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If you have questions like what is the difference between (FFEL) and (EFC) or subsidized and unsubsidized the Loan Glossary will explain the terms. The Federal programs are also listed below. Good Luck!
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California Section 529 College Savings Plans


     Section 529 plans

     Section 529 plans are also known as QTP, or Qualified Tuition Plans. Right now there are two main types of QTP, the pre-paid college tuition program and college savings plans. These plans are named after the 529 section of the Internal Revenue Code, which basically states the plans are free from federal, state and local income taxes. Detailed 529 plans are backed by your individual state.

  1. Prepaid Tuition Plans
  2. College Savings Plan

Section 529 plans
1. Prepaid Tuition Plans
   This plan allows parents to lock in current rates of tuition now, that are guaranteed to increase in value as college costs rise. For example, if you purchase a full year of state college today, for your 4 year-old child, when he/she is ready to attend college at the age of 18, a full year will already be paid for, even though tuition costs may have doubled since then. Your pre-paid tuition plan is not subject to Federal taxes, and this will also benefit you. Also, individual schools are now allowing for pre-paid tuition credits and some colleges are in a national 529 plan which allows your child to choose a school with in that network. If your child chooses not to attend college, the credits can be transferred to someone else in your family, reimbursement is almost never an option.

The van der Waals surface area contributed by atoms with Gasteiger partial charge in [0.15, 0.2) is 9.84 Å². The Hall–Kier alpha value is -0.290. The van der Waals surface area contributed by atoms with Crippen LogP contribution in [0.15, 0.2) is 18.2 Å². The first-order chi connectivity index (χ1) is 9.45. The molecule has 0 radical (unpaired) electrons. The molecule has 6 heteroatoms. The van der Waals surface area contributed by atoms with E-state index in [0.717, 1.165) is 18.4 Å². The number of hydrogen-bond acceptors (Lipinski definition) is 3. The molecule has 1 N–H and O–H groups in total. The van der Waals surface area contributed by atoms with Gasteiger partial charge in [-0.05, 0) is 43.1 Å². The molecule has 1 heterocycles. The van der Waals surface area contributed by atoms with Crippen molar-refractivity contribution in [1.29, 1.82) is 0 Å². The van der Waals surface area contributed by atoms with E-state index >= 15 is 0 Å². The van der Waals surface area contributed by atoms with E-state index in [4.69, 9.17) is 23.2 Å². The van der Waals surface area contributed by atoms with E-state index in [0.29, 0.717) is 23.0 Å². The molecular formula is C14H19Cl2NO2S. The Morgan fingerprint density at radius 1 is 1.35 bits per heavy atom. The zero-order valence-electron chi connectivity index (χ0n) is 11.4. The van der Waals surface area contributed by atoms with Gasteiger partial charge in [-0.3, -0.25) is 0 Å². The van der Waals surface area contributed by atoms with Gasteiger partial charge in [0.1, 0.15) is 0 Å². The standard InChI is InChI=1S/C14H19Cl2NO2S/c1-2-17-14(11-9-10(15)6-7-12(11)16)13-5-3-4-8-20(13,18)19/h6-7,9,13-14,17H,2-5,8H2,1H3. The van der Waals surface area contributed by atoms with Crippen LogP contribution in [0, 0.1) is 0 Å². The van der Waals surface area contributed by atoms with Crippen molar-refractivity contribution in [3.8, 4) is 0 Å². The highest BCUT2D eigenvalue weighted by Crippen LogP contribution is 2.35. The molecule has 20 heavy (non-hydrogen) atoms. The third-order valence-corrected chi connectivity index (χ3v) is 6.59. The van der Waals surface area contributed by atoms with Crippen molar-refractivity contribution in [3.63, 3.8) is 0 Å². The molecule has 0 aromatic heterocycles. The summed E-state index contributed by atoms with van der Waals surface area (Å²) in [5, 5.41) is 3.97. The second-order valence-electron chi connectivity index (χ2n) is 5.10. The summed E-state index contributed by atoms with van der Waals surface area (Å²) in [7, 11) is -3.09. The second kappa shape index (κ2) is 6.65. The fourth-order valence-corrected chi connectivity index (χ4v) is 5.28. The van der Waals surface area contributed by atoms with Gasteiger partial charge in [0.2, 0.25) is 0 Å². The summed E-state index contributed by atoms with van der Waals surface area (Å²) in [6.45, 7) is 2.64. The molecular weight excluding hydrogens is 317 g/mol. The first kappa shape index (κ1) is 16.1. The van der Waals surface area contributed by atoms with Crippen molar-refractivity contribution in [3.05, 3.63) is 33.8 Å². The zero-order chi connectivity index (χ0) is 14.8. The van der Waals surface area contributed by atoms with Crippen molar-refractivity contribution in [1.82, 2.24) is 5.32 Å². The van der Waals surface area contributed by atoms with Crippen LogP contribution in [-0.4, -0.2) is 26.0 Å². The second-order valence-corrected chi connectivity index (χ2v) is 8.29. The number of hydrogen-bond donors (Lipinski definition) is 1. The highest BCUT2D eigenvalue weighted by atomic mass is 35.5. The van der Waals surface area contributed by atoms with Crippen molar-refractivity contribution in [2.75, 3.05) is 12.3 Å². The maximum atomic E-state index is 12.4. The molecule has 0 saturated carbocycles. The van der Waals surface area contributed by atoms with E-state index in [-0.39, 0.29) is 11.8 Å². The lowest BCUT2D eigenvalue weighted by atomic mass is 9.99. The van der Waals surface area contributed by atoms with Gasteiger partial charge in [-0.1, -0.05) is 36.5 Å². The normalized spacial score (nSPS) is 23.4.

2. College Savings Plan
   This 529 plan is a tax-exempt savings plan in which you invest your money in a low risk portfolio, not unlike a 401k plan, IRA or mutual fund. These plans offer protection against inflation and guarantee a fixed rate of return. Anyone can contribute to your fund, whether it is relatives, neighbors or even complete strangers! The college savings plan falls into unique tax status and can be a benefit to grandparents looking to plan their estate. There is a cap on how much money can be in a college savings plan, and Federal law requires the state sets this ceiling with estimations on cost of current college costs.


    While the Section 529 plans may sound like the answer to all your questions, there are downfalls and disadvantages. There may be annual fees associated with having a college savings plan account, pre-paid tuition plans can drastically impact your financial aid status, and early withdrawal will not only incur an income tax, but a 10% tax penalty is added to the lump sum of the withdrawal. When finding a Section 529 plan, make sure to read the fine print and select the one that best fits your need.